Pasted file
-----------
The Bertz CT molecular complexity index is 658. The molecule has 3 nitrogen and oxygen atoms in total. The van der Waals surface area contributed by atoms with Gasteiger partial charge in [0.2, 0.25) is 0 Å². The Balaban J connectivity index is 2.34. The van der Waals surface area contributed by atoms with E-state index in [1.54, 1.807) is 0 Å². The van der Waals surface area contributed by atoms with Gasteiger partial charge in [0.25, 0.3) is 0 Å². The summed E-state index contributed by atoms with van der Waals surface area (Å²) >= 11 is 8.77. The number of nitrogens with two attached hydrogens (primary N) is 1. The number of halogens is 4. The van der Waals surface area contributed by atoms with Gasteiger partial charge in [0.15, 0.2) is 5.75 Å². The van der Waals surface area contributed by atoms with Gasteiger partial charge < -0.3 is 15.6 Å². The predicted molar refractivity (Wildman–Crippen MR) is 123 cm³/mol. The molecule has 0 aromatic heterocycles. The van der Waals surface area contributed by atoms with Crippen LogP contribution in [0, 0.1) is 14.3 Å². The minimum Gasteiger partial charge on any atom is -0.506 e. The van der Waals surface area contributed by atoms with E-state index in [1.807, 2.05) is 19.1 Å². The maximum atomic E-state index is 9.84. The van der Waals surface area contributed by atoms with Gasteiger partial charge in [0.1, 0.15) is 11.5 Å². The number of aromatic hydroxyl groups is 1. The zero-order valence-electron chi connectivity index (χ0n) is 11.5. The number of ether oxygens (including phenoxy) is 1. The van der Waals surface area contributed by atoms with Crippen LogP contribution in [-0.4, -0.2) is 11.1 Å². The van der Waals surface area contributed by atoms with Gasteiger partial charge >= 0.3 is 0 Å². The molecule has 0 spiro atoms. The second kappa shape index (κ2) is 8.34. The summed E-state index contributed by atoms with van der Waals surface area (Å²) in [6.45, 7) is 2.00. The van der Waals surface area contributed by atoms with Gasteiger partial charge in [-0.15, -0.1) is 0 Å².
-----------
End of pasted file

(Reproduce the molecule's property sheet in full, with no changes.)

The Bertz CT molecular complexity index is 658. The molecule has 3 nitrogen and oxygen atoms in total. The van der Waals surface area contributed by atoms with Gasteiger partial charge in [0.2, 0.25) is 0 Å². The Balaban J connectivity index is 2.34. The van der Waals surface area contributed by atoms with E-state index in [1.54, 1.807) is 0 Å². The van der Waals surface area contributed by atoms with Gasteiger partial charge in [0.25, 0.3) is 0 Å². The summed E-state index contributed by atoms with van der Waals surface area (Å²) >= 11 is 8.77. The number of nitrogens with two attached hydrogens (primary N) is 1. The number of halogens is 4. The van der Waals surface area contributed by atoms with Gasteiger partial charge in [0.15, 0.2) is 5.75 Å². The van der Waals surface area contributed by atoms with Gasteiger partial charge < -0.3 is 15.6 Å². The predicted molar refractivity (Wildman–Crippen MR) is 123 cm³/mol. The molecule has 0 aromatic heterocycles. The van der Waals surface area contributed by atoms with Crippen LogP contribution in [0, 0.1) is 14.3 Å². The minimum Gasteiger partial charge on any atom is -0.506 e. The van der Waals surface area contributed by atoms with E-state index in [1.807, 2.05) is 19.1 Å². The maximum atomic E-state index is 9.84. The van der Waals surface area contributed by atoms with Gasteiger partial charge in [0.1, 0.15) is 11.5 Å². The number of aromatic hydroxyl groups is 1. The zero-order valence-electron chi connectivity index (χ0n) is 11.5. The number of ether oxygens (including phenoxy) is 1. The van der Waals surface area contributed by atoms with Crippen LogP contribution in [-0.4, -0.2) is 11.1 Å². The van der Waals surface area contributed by atoms with Gasteiger partial charge >= 0.3 is 0 Å². The molecule has 0 spiro atoms. The second kappa shape index (κ2) is 8.34. The summed E-state index contributed by atoms with van der Waals surface area (Å²) in [6.45, 7) is 2.00. The van der Waals surface area contributed by atoms with Gasteiger partial charge in [-0.15, -0.1) is 0 Å².